"My Kingdom for a Card Trick" - Magic and Theater / by Bo Gerard

Magic is theater – whether you know it or not.  Whether you like it or not.  Whether you care or not!

At some point in history magicians took a wrong turn and got separated from theater.  150 years ago magic shows were theatrical shows; employing all of the training, craft and techniques that theater made such good use of;  such as story, lighting, use of the stage space, pacing, scripting, etc.  Both magic shows and dramatic works used the same theatrical devices and conventions.  Spoiler Alert:  magicians are not really magicians; they are actors playing the part of magicians. (Sorry performers who claim to have real powers.) 

So, since you are an actor it is your duty to develop the skills necessaryto help make you “stageworthy”, and not just the skills required for the tricks themselves.  The physical, vocal, and mental training an actor undertakes enables him to develop characters, storyline, staging, and a theatrical point of view.  (At this point some of you are probably thinking “this guy is crazy”.  Well I am, but I get paid good money to be.)  Training for the stage makes you strong, centered, and sensitive.  It develops your ability to interact with others, and it teaches you how to interpret the written word.  That’s right, you need to script your show, and constantly work on improving it, based on audience reaction - like a comedian, or a playwright, or a TV pitchman.

Nowadays, a young person’s first exposure to magic and other variety arts is not in a brick and mortar theater, but on the street – or more correctly a video of someone performing on the street, in front of a brick and mortar theater.  Young people naturally want to emulate these performances, because of the incredible (staged) reactions they see the performers getting from their “audiences”.  So the young magic enthusiast mimics the trick, without a clue as to what it takes to perform that trick in front of a “real” audience, e.g., live people, sitting in chairs, in the dark, facing you and expecting you to know what you are doing.   The jump from the informal “want to see a trick?” situation to performing magic on the stage is one heck of a Michael Jordan kind of jump!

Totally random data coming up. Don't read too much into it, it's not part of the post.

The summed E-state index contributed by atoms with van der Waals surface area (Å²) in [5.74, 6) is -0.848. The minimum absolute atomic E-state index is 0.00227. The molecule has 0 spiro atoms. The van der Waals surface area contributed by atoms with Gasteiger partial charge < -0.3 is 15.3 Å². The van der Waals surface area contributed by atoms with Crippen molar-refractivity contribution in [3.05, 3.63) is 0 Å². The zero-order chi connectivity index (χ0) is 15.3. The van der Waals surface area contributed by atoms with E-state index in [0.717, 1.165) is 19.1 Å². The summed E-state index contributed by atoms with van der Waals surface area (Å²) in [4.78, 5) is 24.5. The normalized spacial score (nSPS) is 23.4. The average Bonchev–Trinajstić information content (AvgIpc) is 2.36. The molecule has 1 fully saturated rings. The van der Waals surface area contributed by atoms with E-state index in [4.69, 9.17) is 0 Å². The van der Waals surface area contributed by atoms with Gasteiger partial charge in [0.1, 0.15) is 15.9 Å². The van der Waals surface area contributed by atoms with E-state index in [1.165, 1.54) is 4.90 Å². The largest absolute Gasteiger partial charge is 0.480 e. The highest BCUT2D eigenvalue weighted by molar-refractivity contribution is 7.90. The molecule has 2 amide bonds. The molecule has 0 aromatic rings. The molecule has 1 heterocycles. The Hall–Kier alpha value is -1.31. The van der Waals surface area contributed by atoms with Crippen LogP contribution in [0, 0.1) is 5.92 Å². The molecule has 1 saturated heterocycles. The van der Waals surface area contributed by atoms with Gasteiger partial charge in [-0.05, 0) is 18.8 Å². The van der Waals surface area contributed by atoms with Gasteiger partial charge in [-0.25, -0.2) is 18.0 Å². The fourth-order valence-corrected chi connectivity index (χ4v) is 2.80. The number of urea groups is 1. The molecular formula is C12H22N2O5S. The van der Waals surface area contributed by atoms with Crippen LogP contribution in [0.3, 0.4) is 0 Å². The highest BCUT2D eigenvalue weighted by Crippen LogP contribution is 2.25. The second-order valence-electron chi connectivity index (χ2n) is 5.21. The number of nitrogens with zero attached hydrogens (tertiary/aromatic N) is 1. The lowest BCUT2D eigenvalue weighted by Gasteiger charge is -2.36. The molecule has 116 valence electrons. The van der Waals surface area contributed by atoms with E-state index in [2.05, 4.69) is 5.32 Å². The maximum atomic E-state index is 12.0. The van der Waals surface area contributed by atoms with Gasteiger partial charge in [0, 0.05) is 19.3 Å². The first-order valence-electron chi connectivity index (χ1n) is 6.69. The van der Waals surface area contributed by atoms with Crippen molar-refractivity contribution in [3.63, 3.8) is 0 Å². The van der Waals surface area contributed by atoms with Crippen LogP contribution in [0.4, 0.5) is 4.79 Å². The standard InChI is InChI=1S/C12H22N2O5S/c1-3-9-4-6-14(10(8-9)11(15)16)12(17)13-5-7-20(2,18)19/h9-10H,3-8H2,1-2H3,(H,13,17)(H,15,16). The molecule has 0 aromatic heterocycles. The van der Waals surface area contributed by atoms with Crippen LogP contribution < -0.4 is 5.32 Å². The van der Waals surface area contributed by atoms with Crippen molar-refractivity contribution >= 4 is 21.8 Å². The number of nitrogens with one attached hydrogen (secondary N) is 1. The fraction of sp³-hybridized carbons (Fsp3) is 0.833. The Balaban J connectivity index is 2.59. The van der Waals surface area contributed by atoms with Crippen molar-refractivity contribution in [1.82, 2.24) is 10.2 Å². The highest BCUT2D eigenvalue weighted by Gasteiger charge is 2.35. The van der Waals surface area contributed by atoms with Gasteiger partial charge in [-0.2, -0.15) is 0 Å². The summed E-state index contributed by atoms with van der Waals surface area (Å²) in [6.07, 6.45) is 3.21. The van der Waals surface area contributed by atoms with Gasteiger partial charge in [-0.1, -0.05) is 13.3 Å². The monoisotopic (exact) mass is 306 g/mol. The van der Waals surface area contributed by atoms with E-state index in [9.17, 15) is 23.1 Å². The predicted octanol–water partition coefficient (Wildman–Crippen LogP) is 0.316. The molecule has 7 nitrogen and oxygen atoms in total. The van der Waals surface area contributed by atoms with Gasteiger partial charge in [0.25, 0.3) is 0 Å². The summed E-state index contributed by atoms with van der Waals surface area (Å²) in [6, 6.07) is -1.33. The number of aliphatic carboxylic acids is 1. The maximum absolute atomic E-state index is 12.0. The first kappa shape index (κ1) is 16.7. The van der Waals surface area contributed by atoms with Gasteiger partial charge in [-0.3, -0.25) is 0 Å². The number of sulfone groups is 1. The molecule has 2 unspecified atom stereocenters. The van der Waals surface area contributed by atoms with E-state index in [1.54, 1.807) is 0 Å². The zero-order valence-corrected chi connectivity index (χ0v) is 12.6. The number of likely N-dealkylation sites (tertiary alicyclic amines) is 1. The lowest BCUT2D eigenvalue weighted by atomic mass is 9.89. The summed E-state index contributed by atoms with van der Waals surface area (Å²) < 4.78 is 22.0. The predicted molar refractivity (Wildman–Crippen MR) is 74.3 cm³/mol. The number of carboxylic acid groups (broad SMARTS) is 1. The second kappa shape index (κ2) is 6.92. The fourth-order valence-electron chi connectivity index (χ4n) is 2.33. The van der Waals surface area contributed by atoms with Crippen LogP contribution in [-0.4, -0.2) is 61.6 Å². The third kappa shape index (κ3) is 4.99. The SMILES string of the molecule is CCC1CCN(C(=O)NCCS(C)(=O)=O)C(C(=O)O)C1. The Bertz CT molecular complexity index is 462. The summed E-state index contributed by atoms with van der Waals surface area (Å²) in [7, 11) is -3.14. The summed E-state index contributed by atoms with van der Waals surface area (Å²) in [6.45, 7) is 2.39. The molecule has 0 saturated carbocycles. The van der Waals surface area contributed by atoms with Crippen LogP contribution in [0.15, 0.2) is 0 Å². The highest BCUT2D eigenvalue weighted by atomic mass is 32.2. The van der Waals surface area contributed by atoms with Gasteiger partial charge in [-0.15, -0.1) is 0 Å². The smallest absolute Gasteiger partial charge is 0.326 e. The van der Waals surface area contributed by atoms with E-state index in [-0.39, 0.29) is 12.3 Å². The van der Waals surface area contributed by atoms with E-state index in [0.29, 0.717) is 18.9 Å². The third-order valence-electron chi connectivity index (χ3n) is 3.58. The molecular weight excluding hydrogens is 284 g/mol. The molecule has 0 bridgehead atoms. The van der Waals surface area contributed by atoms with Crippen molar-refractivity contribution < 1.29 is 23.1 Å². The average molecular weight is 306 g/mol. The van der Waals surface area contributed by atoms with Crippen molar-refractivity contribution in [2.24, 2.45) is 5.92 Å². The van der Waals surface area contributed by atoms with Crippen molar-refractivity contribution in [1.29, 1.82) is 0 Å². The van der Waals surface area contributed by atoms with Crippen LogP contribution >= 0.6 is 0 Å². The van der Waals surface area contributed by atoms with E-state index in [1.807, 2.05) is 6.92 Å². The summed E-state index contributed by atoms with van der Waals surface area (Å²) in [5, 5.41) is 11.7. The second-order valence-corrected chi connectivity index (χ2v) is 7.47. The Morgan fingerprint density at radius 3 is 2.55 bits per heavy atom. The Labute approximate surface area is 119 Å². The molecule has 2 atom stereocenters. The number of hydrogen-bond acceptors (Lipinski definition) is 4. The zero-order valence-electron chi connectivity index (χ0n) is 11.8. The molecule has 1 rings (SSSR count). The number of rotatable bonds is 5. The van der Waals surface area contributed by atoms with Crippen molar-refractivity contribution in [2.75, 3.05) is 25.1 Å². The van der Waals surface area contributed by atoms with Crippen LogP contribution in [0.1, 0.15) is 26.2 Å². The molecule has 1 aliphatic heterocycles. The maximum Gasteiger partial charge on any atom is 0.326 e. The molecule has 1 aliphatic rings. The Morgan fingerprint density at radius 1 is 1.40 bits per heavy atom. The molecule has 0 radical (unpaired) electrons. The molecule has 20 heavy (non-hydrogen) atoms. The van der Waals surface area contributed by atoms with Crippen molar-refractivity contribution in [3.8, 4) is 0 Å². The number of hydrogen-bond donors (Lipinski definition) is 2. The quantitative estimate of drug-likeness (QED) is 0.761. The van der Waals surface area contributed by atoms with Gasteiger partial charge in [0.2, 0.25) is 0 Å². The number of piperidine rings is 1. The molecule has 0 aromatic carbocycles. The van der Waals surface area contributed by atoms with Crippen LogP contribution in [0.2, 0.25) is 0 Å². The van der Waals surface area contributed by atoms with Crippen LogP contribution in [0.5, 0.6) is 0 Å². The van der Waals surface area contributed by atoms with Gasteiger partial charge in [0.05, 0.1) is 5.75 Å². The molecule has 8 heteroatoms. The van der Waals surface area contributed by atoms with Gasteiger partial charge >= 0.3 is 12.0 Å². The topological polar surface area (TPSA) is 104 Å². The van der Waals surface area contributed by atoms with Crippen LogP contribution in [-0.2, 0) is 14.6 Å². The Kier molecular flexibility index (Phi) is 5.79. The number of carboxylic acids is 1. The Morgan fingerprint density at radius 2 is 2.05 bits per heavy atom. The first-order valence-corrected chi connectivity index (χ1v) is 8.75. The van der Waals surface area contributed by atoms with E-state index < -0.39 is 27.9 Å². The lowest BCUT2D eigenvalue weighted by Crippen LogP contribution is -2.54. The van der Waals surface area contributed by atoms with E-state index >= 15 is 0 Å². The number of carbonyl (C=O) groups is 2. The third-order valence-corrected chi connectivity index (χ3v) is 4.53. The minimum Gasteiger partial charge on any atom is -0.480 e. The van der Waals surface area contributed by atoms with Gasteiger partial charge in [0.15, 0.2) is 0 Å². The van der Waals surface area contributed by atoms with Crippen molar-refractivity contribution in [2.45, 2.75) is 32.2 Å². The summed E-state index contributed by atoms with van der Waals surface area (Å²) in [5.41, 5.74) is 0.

Training for the stage is good for everyone and anyone, regardless of whether they intend to perform for a living or not.  What’s wrong with being stronger, more centered, more aware of your body, and more sensitive to others?  But, if you have the “itch” to perform “professionally”, I would highly recommend that you seek out some theatrical training.  Find where you can get some training in your area and dive in.  Say yes to everything: acting, building sets and props, or working backstage.  It will do you and your magic a world of good!